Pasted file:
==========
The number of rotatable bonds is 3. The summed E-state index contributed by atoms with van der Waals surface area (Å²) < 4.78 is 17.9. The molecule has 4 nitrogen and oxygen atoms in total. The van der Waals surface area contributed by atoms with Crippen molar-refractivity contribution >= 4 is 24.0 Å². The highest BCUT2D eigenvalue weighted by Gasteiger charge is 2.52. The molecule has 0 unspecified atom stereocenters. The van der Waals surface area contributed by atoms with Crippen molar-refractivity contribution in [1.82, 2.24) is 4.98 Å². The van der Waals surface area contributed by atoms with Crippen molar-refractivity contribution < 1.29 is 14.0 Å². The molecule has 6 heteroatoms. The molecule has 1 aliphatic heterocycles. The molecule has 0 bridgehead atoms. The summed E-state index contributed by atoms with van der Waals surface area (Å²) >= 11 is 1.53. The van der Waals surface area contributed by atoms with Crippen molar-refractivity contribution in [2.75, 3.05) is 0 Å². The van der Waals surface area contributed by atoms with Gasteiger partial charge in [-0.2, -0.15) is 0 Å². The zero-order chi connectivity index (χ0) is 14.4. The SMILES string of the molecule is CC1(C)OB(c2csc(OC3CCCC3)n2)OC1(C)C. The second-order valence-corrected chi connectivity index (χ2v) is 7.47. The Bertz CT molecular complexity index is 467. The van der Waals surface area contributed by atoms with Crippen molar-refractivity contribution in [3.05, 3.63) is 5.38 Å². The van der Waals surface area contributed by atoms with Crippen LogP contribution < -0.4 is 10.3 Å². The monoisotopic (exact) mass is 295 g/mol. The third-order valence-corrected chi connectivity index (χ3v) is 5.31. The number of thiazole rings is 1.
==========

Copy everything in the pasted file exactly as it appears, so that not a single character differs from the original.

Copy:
The number of rotatable bonds is 3. The summed E-state index contributed by atoms with van der Waals surface area (Å²) < 4.78 is 17.9. The molecule has 4 nitrogen and oxygen atoms in total. The van der Waals surface area contributed by atoms with Crippen molar-refractivity contribution >= 4 is 24.0 Å². The highest BCUT2D eigenvalue weighted by Gasteiger charge is 2.52. The molecule has 0 unspecified atom stereocenters. The van der Waals surface area contributed by atoms with Crippen molar-refractivity contribution in [1.82, 2.24) is 4.98 Å². The van der Waals surface area contributed by atoms with Crippen molar-refractivity contribution < 1.29 is 14.0 Å². The molecule has 6 heteroatoms. The molecule has 1 aliphatic heterocycles. The molecule has 0 bridgehead atoms. The summed E-state index contributed by atoms with van der Waals surface area (Å²) >= 11 is 1.53. The van der Waals surface area contributed by atoms with Crippen molar-refractivity contribution in [2.75, 3.05) is 0 Å². The van der Waals surface area contributed by atoms with Gasteiger partial charge in [-0.2, -0.15) is 0 Å². The zero-order chi connectivity index (χ0) is 14.4. The SMILES string of the molecule is CC1(C)OB(c2csc(OC3CCCC3)n2)OC1(C)C. The second-order valence-corrected chi connectivity index (χ2v) is 7.47. The Bertz CT molecular complexity index is 467. The van der Waals surface area contributed by atoms with Crippen molar-refractivity contribution in [3.05, 3.63) is 5.38 Å². The van der Waals surface area contributed by atoms with Crippen LogP contribution < -0.4 is 10.3 Å². The monoisotopic (exact) mass is 295 g/mol. The third-order valence-corrected chi connectivity index (χ3v) is 5.31. The number of thiazole rings is 1.